By Alan Scherstuhl
By Stephanie Zacharek
By Carolina Del Busto
By Amy Nicholson
By Simon Abrams
By Kevin Dilmore
By New Times
By Amy Nicholson
I had thought it improbable that any horse movie could rival, for me, Carroll Ballard's joyously primal 1979 adaptation of Walter Farley's The Black Stallion, but Caroline Thompson has made one that does. Her new version of Black Beauty, which she also scripted, is one of the most emotionally compelling children's films I've ever seen. Thompson, a prolific and usually admirable screenwriter of kiddy flicks--Tim Burton's The Nightmare Before Christmas and Agnieszka Holland's The Secret Garden are among her credits--has, in her directing debut, translated the simple, linear narrative of the classic yarn to the screen with plainsong poetry. The novel is the only literary work of a Quaker invalid named Anna Sewell, who died in 1878, just a few months after its first publication. Sewell, an upper-middle-class Englishwoman with a lifelong affinity for horses, wrote the book in a religious-activist spirit, to encourage their kind treatment by cabbies and stable boys, and also as a critique of such aristocratic outrages as the "bearing rein," which forced carriage horses, for the sake of fashion, to hold their heads up in what was, for them, an awkward position. Those who imagine that the animal-rights movement is a new phenomenon might be surprised to learn that decency toward horses was no small issue in the middle of the 19th century, when urbanization and the swelling middle class created a boom in horse ownership, in the use of horse-drawn cabs and, inevitably, in mistreatment of the animals. Black Beauty was immediately adopted by horse partisans as propaganda--one of the first American editions, published in 1890 by the founder of the American Humane Education Society, was actually titled Black Beauty: The Uncle Tom's Cabin of the Horse.
Sewell's main device for generating sympathy is that the title character, an English stallion whose rocky career comprises the plot, tells his own story in the first person. Thompson reproduces this. Beauty speaks to us in voice-over, narrating his adventures in the thick, gentle burr of Alan Cumming. It was a risky choice--it could have come across cute or patronizing, like the insultingly jocular narration that old-fashioned nature documentaries sometimes had. But Thompson, with Cumming's help, makes it work, makes us take it seriously. Thompson's writing of this narration, which accounts for most of the words we hear spoken in the course of the film, is at least equal to Sewell's (in the book, Beauty occasionally sounds a bit like a smug, social-climbing yeoman). The first line in the film is Beauty's assertion, "The story of my life is the story of the people in it." This turns out not to be sentimental, but a plain statement of the film's theme--horses are dependent on the whims of humans for their well-being or lack thereof. Beauty is in service, at one point or another, to the whole spectrum of English society--he's born and initially raised by kindly country gentry; sold to and abused by loathsome blue bloods (Peter Cook and Eleanor Bron); injured through the negligence of a drunken servant; sold again to find misery as a horse for rent; sold again to find happiness pulling a cab for a poor, good-hearted young cabbie (David Thewlis of Naked!); and so forth.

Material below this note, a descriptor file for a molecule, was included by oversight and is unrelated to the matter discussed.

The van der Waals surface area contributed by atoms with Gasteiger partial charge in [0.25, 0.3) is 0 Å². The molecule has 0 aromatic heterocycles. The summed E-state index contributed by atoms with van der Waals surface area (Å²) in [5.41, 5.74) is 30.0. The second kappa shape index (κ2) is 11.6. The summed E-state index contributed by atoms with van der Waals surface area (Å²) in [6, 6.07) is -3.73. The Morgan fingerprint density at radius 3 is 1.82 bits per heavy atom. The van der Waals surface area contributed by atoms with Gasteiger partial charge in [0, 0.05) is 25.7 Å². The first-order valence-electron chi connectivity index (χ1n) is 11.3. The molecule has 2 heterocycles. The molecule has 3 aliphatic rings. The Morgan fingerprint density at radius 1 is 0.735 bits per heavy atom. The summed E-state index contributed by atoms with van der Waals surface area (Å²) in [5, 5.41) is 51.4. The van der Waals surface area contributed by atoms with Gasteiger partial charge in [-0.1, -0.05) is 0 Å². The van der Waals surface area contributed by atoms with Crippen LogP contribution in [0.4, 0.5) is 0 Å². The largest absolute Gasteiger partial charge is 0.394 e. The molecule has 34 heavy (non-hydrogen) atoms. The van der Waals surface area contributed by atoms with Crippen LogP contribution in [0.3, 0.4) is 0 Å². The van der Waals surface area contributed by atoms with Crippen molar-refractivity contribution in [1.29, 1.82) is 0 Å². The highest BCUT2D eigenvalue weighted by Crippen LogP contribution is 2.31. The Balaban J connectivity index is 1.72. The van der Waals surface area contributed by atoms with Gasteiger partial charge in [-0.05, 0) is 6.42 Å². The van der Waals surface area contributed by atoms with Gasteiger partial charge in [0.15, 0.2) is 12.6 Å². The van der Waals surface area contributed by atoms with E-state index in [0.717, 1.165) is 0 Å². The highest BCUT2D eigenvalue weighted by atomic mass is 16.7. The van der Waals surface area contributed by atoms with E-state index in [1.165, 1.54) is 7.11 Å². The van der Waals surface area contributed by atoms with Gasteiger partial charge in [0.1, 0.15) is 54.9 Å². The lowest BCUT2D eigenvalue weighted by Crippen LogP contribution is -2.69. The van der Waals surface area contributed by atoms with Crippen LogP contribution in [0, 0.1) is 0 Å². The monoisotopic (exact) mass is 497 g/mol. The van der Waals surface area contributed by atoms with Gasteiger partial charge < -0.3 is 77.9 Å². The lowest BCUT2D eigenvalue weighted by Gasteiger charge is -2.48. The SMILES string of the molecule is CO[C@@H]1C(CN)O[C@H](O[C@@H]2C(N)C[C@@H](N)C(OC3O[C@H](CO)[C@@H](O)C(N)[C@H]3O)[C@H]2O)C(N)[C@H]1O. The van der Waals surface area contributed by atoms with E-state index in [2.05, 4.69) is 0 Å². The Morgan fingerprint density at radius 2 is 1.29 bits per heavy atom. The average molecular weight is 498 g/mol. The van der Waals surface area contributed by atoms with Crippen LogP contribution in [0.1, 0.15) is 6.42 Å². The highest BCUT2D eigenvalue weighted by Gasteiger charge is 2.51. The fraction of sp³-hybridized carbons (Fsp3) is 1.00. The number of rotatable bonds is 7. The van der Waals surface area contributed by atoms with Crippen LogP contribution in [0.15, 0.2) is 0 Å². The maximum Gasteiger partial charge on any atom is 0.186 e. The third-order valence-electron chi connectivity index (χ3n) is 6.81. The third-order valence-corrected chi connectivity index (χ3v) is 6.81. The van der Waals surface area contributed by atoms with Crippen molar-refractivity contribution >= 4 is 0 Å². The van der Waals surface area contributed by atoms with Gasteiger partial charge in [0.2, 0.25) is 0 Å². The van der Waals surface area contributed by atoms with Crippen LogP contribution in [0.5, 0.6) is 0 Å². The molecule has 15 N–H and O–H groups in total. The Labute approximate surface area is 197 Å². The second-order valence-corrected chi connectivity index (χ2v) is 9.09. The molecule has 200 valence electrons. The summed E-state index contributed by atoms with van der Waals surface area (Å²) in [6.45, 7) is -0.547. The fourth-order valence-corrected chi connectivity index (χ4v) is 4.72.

Through it all, he's patient and long-suffering and loyal even to those who mistreat him. He also carries a lifelong torch for an ill-fatedly tempestuous filly named Ginger, and a brotherly fondness for a little pony called Merrylegs.
Not every element of the story ends happily. Beauty continually suffers separation from those, human and equine, whom he loves. This, too, is part of the theme--that whatever happens to a domesticated animal, good and bad, is out of its control. Both the joy and the terrifying oppression in the story are presented in a way that pulls no punches, yet it isn't like the sort of cheap-shot emotional assaults that children's-movie makers sometimes resort to. Thompson clearly understands how to engage the emotions of children without simply going for their jugulars. The horrors in the story add up, they make dramatic sense; they aren't just there to give the kids an upsetting jolt. It would be a mistake, however, to praise this Black Beauty only for Thompson's skill at adaptation. It's also a visual feast for horse lovers, and not only for them. Thompson and cinematographer Alex Thomson fill the screen with lovely studies of everything from insects, toads and foxes, to blue-blood children at play, to the teeming squalor of Victorian London streets.
Trainer Rex Peterson kept the acting of the horses from ever seeming, even for a moment, like trained behavior, an illusion no doubt helped by Claire Simpson's fluid editing. Backing everything up is a stirring, flavorful music score by Danny Elfman. The persuasiveness of the horses' performances--especially in the disturbing scene in which the infuriated Ginger breaks her reins--leads to the only major qualm one might have about Black Beauty: How sure can we be that they were acting? The idea that horses might have been ill-treated to make this film is about as ripe and rotten an irony as can be conceived. Though it can't hold a candle to Black Beauty, another current animal movie for kids, Lassie, isn't quite the mechanical write-off I dreaded going in.
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